Hansen suggests that reliability may more economically be provided by less expensive alternatives. For example, he has pushed transmission and passed legislation to create organized markets that will allow electricity to be moved across broader geographic areas in response to consumer demands. Colorado is currently an island with limited bridges to other areas.

Xcel Energy, Colorado’s largest utility, also has a wait-and-see attitude. In June, I asked Alice Jackson, who now directs planning for Xcel Energy across its eight-state service territory, what her company must see. “Cost-effective investment in construction of the new versions,” she said. Xcel, she added, will be paying attention.

Will the new generation of nuclear become cost-effective? Perhaps. We don’t have all the answers to 100% emissions-free electricity even as we expand its use into buildings and transportation. Nuclear could be an answer. But it does come at a high cost. Any serious conversation must acknowledge that.

Allen Best writes about the energy and other transitions underway in Colorado at BigPivots.com.

Friday letters: YRC closing, Pagni, economics, politics

Recovery Center needed

I find it most ironic that an advertisement popped up today for Youth Recovery Center help, especially after the recent news that one of the most “prolifically financially fit” West Slope hospitals (also a 501c3, which merely means they don’t need to pay most taxes on their high wealth) is behind the decision.

With the amount of funds and the high salary of the CEO that VVH has, how can they think about closing this deeply needed resource? We continue to lose ever more mental health resources (or find they’ve been either deficient or actually dangerous) while near every page in our small papers are pushing alcohol sales and online gaming vids. 

I was one of many, many volunteers handling phone lines, sitting with the kiddos, reading, listening and more. My service was in the ’80s, while I was a SPED/PA at GSMS, seventh and eighth grade. Many of my own students rotated through there. I learned later, through their personal thank-yous, seeing one of their own teachers in there gave them confidence to try to move forward. It’s far past time we reach out to the dear, talented, intelligent but lost youth among us. All of the families need help, as well. Gratefully, there are now groups that do in-home re-direction and “family skills” training, to de-escalate what is an ever-more prolific problem.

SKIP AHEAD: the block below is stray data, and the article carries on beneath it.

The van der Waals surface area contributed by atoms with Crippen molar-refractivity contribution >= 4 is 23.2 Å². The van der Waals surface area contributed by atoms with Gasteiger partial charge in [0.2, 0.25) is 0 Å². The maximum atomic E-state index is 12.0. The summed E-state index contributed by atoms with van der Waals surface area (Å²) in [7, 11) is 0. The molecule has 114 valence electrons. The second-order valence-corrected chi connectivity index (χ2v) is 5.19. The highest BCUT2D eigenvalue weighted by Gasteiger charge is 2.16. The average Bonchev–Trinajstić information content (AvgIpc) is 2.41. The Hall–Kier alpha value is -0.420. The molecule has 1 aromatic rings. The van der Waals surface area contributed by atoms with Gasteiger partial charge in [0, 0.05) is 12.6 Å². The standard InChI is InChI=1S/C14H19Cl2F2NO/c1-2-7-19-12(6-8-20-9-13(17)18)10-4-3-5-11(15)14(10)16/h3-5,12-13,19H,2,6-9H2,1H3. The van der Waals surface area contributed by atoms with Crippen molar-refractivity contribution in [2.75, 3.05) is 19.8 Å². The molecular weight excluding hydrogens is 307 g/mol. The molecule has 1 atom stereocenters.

The youth of today are the future of us all. “Teach Your Children Well” — if only we could do that with even a modicum of modeling. 

Hopefully, YRC advertisement is an attempt to have “boots-on-ground” for whence some sanity returns and we wake up to this ever growing need.

P. Welch, Glenwood Springs

Empathy for Pagni

As the child of an alcoholic, I saw firsthand the devastation that alcoholism can have on a family, on a career, on personal relationships with friends, and on the health and well-being of not only the alcoholic, but every person who cares about him or her. Now we are all witness to this devastation as the consequences of alcoholism on a public servant, now former police chief of the town of New Castle, play out in our local media. 

No doubt Mr. Pagni has lost much recently because of the abuse of a substance that is legal and readily available, and perhaps was a source of comfort and detachment for someone with such a high stress job. 

Although I do not know Mr. Pagni personally, my heart aches for him and even more for all those that have been affected by this public display and its consequences. I experienced my father’s own share of very public displays of drunkenness and the behaviors that would have never occurred without the loss of judgment and kindness that alcohol takes from a normally rational and caring individual. 

The grips of alcohol addiction are as real as any other addiction or chronic disease, and affect so many more people than just the addict. And now in this case, the consequences have affected an entire community in a very public way.